Membrasenz: New membrane for water electrolysis

The electrolysis of water is a central technology of the energy revolution. Surplus wind and solar electricity can thus be transformed into chemical energy. In alkaline water electrolysis, the membrane is particularly important for the efficiency and the purity of the hydrogen produced. A new membrane developed at Ruhr University Bochum (RUB) now makes the process more efficient and cost-effective.

Since the ban on asbestos came into effect in 1993, replacement materials for membranes used in alkaline electrolysis (AEL) have been sought. The standard replacement products are usually Zirfon (ZrO2 based) or Ryton (plastic). However, both products come with considerable disadvantages, such as a lack of mechanical (brittleness) and thermal stability, complex and thus expensive production conditions and low ion conductivity, or a level of gas permeability that is too high, which in turn results in the production of low-quality hydrogen. At the Center for Electrochemical Sciences at Ruhr University Bochum, scientists around Dr Jelena Stojadinovic have now developed a plastic-based membrane which combines all of the desired benefits and at the same time – in contrast to asbestos – is compatible with the environment and health.

Engine for progress:

  • foundation of a start-up at RUB University
  • cost-effective production of membranes
  • increasing the efficiency of alkaline water electrolysis
  • retrofitting of existing electrolysers possible

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Photo: RUB Katja Marquard

The small gas-separators are characterised by the RUB researchers in the laboratory in relation to gas-tightness and ion conductivity, for example.

The large membranes are tested under industrial conditions. Larger examples with a diameter of 600 millimetres are also currently in development.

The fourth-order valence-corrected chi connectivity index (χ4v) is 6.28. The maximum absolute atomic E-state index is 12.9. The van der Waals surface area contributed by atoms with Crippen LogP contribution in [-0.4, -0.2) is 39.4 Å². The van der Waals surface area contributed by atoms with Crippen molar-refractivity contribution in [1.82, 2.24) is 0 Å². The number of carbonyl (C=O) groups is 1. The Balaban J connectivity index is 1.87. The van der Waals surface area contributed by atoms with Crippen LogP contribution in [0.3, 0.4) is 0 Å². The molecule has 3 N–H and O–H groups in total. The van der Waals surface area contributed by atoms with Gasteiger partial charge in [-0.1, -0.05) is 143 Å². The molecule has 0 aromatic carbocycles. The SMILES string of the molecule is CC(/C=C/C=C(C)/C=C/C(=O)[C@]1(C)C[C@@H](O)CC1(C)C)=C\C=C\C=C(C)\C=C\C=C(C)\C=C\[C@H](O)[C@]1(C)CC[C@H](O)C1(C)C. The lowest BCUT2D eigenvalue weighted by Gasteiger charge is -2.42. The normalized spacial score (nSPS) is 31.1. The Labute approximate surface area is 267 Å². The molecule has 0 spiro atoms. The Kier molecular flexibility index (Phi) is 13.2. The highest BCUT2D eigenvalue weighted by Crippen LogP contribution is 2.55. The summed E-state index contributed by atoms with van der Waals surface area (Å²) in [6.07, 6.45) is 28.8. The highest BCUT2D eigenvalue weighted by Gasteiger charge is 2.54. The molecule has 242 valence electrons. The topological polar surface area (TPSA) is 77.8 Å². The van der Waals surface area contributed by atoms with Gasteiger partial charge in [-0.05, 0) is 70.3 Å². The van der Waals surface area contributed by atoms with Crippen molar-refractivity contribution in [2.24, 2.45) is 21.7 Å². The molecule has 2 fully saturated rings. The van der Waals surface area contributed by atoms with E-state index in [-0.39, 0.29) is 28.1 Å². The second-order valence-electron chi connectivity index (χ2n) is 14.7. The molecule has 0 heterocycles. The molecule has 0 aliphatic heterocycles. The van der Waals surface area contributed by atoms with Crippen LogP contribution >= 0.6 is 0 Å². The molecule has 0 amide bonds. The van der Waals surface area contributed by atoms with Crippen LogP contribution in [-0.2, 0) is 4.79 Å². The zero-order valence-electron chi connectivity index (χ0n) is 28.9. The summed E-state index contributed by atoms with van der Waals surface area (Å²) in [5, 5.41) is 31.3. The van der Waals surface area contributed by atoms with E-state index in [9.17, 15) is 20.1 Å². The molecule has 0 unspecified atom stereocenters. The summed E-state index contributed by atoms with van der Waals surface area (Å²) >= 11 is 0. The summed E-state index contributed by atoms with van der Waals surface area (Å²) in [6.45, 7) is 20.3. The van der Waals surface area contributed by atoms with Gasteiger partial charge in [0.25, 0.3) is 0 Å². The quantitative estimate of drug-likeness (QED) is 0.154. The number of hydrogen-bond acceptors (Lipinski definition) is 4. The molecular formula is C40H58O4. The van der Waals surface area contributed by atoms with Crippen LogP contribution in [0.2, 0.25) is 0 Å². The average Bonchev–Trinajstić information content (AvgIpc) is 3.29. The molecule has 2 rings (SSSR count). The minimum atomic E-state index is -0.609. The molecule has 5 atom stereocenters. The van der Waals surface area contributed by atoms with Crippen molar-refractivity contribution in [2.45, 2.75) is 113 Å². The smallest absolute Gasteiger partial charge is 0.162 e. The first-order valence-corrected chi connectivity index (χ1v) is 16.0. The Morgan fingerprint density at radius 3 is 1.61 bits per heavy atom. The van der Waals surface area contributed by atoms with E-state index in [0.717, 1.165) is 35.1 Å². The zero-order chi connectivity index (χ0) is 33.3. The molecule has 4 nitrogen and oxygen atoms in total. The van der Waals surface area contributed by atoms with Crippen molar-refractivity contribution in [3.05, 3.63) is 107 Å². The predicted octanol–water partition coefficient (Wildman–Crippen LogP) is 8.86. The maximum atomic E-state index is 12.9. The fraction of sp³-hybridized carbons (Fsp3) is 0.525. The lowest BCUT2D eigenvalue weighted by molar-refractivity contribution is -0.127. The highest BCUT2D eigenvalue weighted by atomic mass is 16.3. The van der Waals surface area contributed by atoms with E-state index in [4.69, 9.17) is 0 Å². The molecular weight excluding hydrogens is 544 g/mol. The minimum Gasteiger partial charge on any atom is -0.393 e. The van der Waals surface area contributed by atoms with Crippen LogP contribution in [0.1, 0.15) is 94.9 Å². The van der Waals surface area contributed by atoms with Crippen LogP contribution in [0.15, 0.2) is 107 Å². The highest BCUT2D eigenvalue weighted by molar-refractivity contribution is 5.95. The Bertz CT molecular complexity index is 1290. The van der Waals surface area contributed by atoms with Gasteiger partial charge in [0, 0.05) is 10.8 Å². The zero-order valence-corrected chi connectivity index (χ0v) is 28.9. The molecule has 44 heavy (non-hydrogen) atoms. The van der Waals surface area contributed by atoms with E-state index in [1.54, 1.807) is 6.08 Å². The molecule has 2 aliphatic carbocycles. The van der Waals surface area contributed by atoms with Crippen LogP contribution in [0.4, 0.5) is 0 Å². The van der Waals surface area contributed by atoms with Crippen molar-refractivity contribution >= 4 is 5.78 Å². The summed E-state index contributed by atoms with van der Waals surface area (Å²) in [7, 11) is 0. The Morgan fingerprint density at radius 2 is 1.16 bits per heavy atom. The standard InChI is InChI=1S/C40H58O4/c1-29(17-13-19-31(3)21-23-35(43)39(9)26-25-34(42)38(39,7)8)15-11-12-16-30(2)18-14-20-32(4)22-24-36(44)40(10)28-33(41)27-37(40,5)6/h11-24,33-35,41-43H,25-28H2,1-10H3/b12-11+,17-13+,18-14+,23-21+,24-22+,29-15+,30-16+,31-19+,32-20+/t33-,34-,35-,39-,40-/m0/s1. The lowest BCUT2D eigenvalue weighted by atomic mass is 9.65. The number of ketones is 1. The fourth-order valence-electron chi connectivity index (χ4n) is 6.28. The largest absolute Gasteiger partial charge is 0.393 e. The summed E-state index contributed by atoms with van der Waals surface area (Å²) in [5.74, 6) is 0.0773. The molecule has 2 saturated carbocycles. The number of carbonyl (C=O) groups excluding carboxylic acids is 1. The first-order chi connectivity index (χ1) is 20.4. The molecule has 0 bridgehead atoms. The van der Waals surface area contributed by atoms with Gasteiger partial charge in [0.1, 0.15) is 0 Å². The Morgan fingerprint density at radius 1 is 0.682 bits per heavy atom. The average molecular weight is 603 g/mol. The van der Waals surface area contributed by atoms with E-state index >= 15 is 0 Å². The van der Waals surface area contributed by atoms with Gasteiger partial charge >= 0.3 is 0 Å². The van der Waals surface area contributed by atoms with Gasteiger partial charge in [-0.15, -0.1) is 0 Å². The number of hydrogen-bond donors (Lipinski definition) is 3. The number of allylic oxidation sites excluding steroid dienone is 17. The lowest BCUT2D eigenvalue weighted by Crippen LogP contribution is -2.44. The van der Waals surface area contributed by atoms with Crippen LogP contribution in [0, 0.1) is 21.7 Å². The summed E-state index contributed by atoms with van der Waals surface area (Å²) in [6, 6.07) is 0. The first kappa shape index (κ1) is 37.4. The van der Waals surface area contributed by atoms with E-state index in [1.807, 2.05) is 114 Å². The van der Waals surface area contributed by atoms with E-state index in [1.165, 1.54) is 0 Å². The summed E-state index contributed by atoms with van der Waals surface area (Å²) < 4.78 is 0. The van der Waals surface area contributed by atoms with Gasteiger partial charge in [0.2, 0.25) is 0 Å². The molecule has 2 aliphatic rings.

Links: Dr Jelena Stojadinovic, right: Dr Edyta Madej

Prototype for industrial conditions successfully produced

Surplus wind and solar electricity can be transformed into chemical energy using water electrolysis. Water is electrolytically split into oxygen and hydrogen. Hydrogen is a valuable chemical raw material, which is used in e-mobility and chemical production, for example. This form of energy conversion can therefore be used as electricity storage. In extensive model trials at the Center for Electrochemical Sciences at Ruhr University Bochum, the mechanisms for gas separation and ion diffusion were analysed. The membrane was then developed on the basis of this newfound knowledge. The MEMBRASENZ separator is produced using chemical modification of a polymer matrix. A prototype of the product has been tested successfully under industrial conditions. The above-mentioned positive properties have been determined and only the long-term stability under working conditions is still to be proven.

"Membrasenz" company founded

In June 2015, the "Membrasenz" start-up was founded to market and sell the membrane. A rigorously tested business plan forecasts excellent sales figures, both in Europe and in the USA. Existing electrolysers can be easily retrofitted with this membrane, and cooperation agreements with manufacturers of electrolysers are already in place.

Membrasenz took first place in the KUER Business Plan Competition 2015. Furthermore, Dr Jelena Stojadinovic was voted Engineer Power Woman 2015 at the Hanover Trade Fair and took first place in the Darboven IDEE Advancement Award for Entrepreneurs 2015 in Hamburg.

Photo: Privat

"This membrane has the potential to give alkaline water electrolysis a real boost!"

Dr. Jelena Stojadinovic, Managing Director of Membrasenz and scientist at Ruhr University Bochum

Partners and sponsors

  • Membrasenz
  • Ruhr-Universität Bochum, Zentrum für Elektrochemie
  • Bundesministerium für Wirtschaft und Energie (BMWi)
Counselling centers:
  • EnergieAgentur.NRW